“You have heard that it was said, ‘You shall not commit adultery.’ But I tell you that anyone who looks at a woman lustfully has already committed adultery with her in his heart.” (27-28)

“You have heard that it was said, ‘Eye for eye, and tooth for tooth.’ But I tell you, do not resist an evil person. If anyone slaps you on the right cheek, turn to them the other cheek also.” (38-39)

The worst thing we can do in our interpretations of Jesus’ sermon is to chalk these statements up to hyperbole. While the Savior does indeed make use of exaggeration in his rhetoric, none of the above statements are wholly hyperbolic. Rather, they are indicative of his understanding that sin is not simply something that is done, but also something that invades us like a parasite, festers, and methodically corrupts us. It is both a contagion and a cancer.

Concurrently, the other dangerous thing modern-day Christians can do is consider personal holiness to be an unattainable ideal – a pipe dream no normal person will ever experience. As a pastor, I am deeply committed to proclaiming the gospel of God’s grace – of unconditional, divine love that knows no bounds. However, just because believers live under God’s extraordinary grace does not mean we should be okay with our sin and weakness. While not necessarily biblical, the old adage, “God loves you as you are, but he loves you too much to let you stay that way” is a truth we must accept if we ever want to enter intentionally into the process of spiritual transformation.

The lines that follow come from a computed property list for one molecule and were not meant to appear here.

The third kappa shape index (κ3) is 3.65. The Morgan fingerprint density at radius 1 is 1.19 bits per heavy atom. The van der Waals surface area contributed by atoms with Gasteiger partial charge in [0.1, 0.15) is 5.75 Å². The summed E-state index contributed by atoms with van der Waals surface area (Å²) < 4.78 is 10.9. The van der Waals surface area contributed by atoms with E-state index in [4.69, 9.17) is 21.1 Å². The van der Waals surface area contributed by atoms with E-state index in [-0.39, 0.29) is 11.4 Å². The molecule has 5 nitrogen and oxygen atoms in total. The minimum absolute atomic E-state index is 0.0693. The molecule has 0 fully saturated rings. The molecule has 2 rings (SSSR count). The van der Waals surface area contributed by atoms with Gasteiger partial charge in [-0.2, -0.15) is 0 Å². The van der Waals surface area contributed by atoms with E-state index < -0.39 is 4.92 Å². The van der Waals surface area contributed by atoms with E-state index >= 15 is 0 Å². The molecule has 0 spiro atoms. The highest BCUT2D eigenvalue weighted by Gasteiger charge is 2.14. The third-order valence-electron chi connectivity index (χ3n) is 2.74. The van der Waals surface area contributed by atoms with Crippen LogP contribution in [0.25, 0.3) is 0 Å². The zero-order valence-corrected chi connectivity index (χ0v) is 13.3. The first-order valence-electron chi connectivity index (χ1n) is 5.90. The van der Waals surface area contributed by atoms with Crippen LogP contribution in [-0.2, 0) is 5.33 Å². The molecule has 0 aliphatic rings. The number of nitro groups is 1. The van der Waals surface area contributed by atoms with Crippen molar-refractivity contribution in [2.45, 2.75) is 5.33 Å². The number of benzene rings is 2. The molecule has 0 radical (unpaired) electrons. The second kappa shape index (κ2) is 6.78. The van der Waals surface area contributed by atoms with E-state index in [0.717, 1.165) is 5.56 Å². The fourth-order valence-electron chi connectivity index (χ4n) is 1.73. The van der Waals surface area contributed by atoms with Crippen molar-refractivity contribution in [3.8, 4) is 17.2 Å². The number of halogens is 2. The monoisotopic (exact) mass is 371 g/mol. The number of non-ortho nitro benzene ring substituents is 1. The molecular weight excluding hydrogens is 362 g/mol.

These days, while we may get a rush out of shaming those we disagree with, when it comes to our own, individual sense of shame, we don’t like to spend a lot of time thinking about it. If we pray about our sin, we are quick to name what we did wrong, ask for Christ’s covering of those actions, and move on. And while there is nothing incorrect about such prayers, they rarely reach the full, purgative experience they should – the kind of exercise in prayer and meditation that not only names our sins, but allows the Holy Spirit to point his searchlight into the dank recesses of a soul that has housed a capacity for such evil habits. We must not wallow in our sin, but we must not ignore its far-reaching roots either.

It is no easy thing to let the Spirit of God shine his light into the shadows of our souls. But it is an essential part of transformation. To return to the renovation metaphor, it is the moment we enter inside our decrepit houses and begin identifying all the things that must be purged, swept up, and stripped away before the work of renewal can begin. Sometimes, this cleansing is easy – shoving excess clutter into trash bags, or pulling down old screens caked with dust. Other times, however, we find cracked beams, rotting floorboards, and purposeless walls, all of which must be torn away, piece by piece, if this old house will ever be made beautiful again.

So, may you not shy away from katharsis, no matter how uncomfortable those first forays into the cobwebbed cellar of your life may be. This is dirty work – no one ever said it wouldn’t be. But you have a co-laborer with you every step of the way. He holds a bright light from which no dirt or decay can hide. He is here to show you everything this old, rundown soul can be. Trust him. He’s been doing this kind of work for thousands of years.

Are We Up for This?

I wonder if most believers are really interested in the salvation Jesus offers people.

Let me clarify that statement. In my last post, I wrote about the alleged difficulty of defining the term “spiritual formation.” My argument was that the difficulty only comes when we lose sight of what those two words really mean. When you look at their roots, it’s not difficult to see what we’re describing when we’re saying someone is being spiritually formed. The Spirit is at work in that person, forming him or her into something different. Something new.